People deciding to be united and cooperative doesn’t eliminate the need for them to do jobs, because performing any task, or “piece of work” is by definition doing a job. Although we are often paid to do jobs or a job (which has a slightly different definition), even if we are not, what we do remains a job.
Most people, I think, have already decided to be united and cooperative. We have, many without being familiar with the phrase, entered into the social contract, by which we agree to give up some kinds of freedom, such as the freedom to attack one another, with the understanding that we all give up these freedoms. Not only do we agree to give up freedoms, and thus not do some things, we agree to do things we and our families don’t directly benefit from, with the understanding that others will do likewise. We agree to not be self-sufficient, and to over-produce.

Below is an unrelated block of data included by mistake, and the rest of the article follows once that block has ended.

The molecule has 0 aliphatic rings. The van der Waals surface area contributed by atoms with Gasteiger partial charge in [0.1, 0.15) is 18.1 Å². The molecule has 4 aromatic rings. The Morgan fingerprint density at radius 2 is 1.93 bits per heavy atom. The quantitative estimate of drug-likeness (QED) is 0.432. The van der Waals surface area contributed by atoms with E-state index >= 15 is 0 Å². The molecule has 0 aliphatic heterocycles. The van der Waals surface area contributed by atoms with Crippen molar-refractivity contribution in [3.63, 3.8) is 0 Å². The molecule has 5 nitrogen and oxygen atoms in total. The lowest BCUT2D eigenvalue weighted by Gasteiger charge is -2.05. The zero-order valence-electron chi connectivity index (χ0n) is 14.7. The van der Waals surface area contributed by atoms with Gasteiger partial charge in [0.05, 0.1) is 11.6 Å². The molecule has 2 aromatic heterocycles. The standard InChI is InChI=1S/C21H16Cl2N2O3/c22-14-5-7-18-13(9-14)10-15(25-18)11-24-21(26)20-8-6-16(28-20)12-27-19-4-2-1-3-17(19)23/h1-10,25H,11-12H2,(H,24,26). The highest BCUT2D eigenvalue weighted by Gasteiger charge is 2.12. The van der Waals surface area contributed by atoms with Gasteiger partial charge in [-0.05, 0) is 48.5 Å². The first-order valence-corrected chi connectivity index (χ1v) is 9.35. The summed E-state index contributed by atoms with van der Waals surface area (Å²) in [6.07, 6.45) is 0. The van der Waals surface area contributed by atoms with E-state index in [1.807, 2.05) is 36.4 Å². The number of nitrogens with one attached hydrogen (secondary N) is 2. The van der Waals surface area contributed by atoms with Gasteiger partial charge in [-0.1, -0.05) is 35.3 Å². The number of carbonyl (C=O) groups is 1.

As for “filling life’s void”, I think most people can do this whether employed or not, as evidenced by people too young, too old, or too disabled to be employed finding ways to occupy their time. In every country at every time, about 1/3rd of the population falls in this category.
Most of us are employed, I think, not for the “void-filling” routine it provides, but for the money, and for the good feeling that we are being of service to others.
What if there was no money, and no institutions to allow people to take jobs?
Edited by Mariel33, 24 November 2016 - 02:13 PM.